Four days after our initial coverage of Apple’s forced distribution of U2’s new album, the controversy continues to swirl. A good deal of media punditry has concluded that the marketing gambit, in which Apple put the band’s new album, Songs of Innocence, into the music collections across the iOS mobile landscape, was an outright failure. (See here and here.)
Free music is generous, but pushed music without permission has been perceived as an intrusion. Apple is quietly dealing with the fallout, partly by putting up a page which facilitates deleting the unwanted album. The songs were actually placed in users’ iCloud accounts, to be downloaded or not, but in cases where the account were set to auto-download (standard for people who synch their own content among devices), the album files ended up in phones and tablets.
U2’s new release was also offered as a free stream in iTunes Radio. Beats Music, recently acquired by Apple, was not involved in the promotion.
For all the negative press hitting Apple (and the band), each can point to a unique accomplishment: Songs of Innocence has been consumed by 33-million people during this first week of the promotion, and that number will probably go up. That impressive reach makes the album the most successful first-week release in history.
But what do we mean by “consumed”? In this case it means either downloaded or streamed, and further blurs the already smudged definition of “album release,” and even ownership. Other musicians with hit albums are bound to be offended by this metric, as baseball players might be offended by a home run champ who takes steroids. An album that is released in download and streaming formats, completely free of charge, and even pushed onto people’s devices without their permission, probably should not brag too loudly.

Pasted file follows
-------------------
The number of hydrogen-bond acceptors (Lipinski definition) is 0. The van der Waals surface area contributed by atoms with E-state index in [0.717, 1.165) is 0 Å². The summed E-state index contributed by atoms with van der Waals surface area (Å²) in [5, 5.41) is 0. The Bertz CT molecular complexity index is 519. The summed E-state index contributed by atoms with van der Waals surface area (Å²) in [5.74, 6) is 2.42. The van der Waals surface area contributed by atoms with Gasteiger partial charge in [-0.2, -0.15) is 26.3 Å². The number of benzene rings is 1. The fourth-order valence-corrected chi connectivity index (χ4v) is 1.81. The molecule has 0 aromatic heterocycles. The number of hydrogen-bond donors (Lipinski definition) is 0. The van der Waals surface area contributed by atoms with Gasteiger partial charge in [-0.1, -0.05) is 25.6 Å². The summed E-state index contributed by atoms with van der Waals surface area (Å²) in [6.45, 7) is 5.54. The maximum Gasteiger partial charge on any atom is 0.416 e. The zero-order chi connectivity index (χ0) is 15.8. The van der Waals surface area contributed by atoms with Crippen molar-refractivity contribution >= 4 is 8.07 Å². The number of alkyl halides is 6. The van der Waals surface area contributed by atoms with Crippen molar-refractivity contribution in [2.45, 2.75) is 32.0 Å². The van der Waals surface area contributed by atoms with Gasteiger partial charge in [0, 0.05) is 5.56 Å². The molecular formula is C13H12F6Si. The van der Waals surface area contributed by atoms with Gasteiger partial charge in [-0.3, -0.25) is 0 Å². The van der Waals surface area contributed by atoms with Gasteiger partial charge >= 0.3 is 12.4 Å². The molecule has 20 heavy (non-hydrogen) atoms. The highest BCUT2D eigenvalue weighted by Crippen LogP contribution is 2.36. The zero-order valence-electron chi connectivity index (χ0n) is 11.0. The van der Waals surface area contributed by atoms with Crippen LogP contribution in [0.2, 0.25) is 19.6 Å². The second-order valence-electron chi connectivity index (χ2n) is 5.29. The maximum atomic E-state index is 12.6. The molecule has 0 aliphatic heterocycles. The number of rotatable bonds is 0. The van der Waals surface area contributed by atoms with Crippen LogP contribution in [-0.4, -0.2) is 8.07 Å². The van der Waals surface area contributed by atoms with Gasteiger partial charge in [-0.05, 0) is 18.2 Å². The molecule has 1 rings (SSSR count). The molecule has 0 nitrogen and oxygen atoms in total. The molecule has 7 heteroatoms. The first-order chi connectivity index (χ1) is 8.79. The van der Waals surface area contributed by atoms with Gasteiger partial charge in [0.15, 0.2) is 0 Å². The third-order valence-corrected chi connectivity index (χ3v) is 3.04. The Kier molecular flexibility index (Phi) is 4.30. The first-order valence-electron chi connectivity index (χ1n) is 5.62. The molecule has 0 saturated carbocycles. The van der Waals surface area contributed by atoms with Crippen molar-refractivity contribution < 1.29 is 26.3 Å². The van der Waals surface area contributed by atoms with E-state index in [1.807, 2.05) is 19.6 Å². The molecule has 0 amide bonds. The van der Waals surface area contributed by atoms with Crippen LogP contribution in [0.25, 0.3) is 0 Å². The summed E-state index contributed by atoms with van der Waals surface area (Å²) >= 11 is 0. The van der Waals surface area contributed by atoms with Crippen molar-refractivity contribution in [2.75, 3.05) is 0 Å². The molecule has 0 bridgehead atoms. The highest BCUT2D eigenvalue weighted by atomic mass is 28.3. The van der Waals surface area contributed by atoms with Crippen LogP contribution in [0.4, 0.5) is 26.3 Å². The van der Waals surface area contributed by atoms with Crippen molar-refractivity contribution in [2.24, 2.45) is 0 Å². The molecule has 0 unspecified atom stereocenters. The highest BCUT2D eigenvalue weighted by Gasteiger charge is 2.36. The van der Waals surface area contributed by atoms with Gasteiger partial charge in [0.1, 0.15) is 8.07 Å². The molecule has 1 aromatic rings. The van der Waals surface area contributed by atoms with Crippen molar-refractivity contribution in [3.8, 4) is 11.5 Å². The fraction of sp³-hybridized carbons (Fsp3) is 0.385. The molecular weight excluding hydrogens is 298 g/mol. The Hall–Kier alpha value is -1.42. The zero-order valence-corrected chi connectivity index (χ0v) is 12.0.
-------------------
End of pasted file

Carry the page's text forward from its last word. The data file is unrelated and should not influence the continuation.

On the other hand, why not? Reach is reach, no matter how it’s accomplished. And if giving music away fits a band’s strategy, then doing it assertively is just good business. If push marketing becomes standard, though, music risks becoming spam.
Two questions in play here — “What is a sale?” and “What is ownership?” — are enjoined by a new report indicating that U2 and Apple are working together on another venture: some kind of new music product that band-leader Bono says “will prove so irresistibly exciting to music fans that it will tempt them again into buying music.” (That quote is from TIME, which broke the news with no details available).
A new music product has been a chimerical brass ring for the record industry, as consumers migrate at an accelerating pace to streaming — from ownership to access. It’s rather a hopeful mirage for Apple, too, as the iTunes Music Store decreases in importance, iTunes Radio struggles for influence among many other services, and Beats Music remains a very expensive unproven acquisition.
In the meantime, lessons are learned. Apple: don’t push. Users: check your cloud settings.